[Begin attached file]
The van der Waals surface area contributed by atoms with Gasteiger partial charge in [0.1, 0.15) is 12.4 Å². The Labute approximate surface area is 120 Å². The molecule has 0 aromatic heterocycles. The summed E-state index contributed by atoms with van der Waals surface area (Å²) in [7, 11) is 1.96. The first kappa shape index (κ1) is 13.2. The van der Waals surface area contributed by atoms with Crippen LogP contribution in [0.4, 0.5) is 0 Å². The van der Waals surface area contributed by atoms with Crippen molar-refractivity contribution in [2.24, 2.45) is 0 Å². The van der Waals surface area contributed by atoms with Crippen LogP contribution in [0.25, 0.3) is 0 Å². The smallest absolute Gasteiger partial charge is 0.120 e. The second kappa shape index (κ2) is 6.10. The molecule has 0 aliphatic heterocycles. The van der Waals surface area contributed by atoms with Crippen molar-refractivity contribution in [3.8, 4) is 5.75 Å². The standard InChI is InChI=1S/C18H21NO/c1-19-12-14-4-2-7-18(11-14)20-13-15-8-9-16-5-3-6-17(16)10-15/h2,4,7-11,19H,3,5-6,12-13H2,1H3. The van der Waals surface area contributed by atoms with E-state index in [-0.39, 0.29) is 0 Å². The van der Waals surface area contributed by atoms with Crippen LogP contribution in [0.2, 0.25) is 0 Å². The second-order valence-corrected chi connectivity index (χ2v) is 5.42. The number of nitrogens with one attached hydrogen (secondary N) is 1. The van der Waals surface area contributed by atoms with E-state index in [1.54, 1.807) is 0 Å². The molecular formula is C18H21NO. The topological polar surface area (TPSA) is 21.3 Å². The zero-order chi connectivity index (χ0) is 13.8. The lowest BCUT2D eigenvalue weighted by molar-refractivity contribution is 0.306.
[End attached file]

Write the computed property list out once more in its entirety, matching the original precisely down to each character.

The van der Waals surface area contributed by atoms with Gasteiger partial charge in [0.1, 0.15) is 12.4 Å². The Labute approximate surface area is 120 Å². The molecule has 0 aromatic heterocycles. The summed E-state index contributed by atoms with van der Waals surface area (Å²) in [7, 11) is 1.96. The first kappa shape index (κ1) is 13.2. The van der Waals surface area contributed by atoms with Crippen LogP contribution in [0.4, 0.5) is 0 Å². The van der Waals surface area contributed by atoms with Crippen molar-refractivity contribution in [2.24, 2.45) is 0 Å². The van der Waals surface area contributed by atoms with Crippen LogP contribution in [0.25, 0.3) is 0 Å². The smallest absolute Gasteiger partial charge is 0.120 e. The second kappa shape index (κ2) is 6.10. The molecule has 0 aliphatic heterocycles. The van der Waals surface area contributed by atoms with Crippen molar-refractivity contribution in [3.8, 4) is 5.75 Å². The standard InChI is InChI=1S/C18H21NO/c1-19-12-14-4-2-7-18(11-14)20-13-15-8-9-16-5-3-6-17(16)10-15/h2,4,7-11,19H,3,5-6,12-13H2,1H3. The van der Waals surface area contributed by atoms with E-state index in [-0.39, 0.29) is 0 Å². The van der Waals surface area contributed by atoms with Crippen LogP contribution in [0.2, 0.25) is 0 Å². The second-order valence-corrected chi connectivity index (χ2v) is 5.42. The number of nitrogens with one attached hydrogen (secondary N) is 1. The van der Waals surface area contributed by atoms with E-state index in [1.54, 1.807) is 0 Å². The molecular formula is C18H21NO. The topological polar surface area (TPSA) is 21.3 Å². The zero-order chi connectivity index (χ0) is 13.8. The lowest BCUT2D eigenvalue weighted by molar-refractivity contribution is 0.306.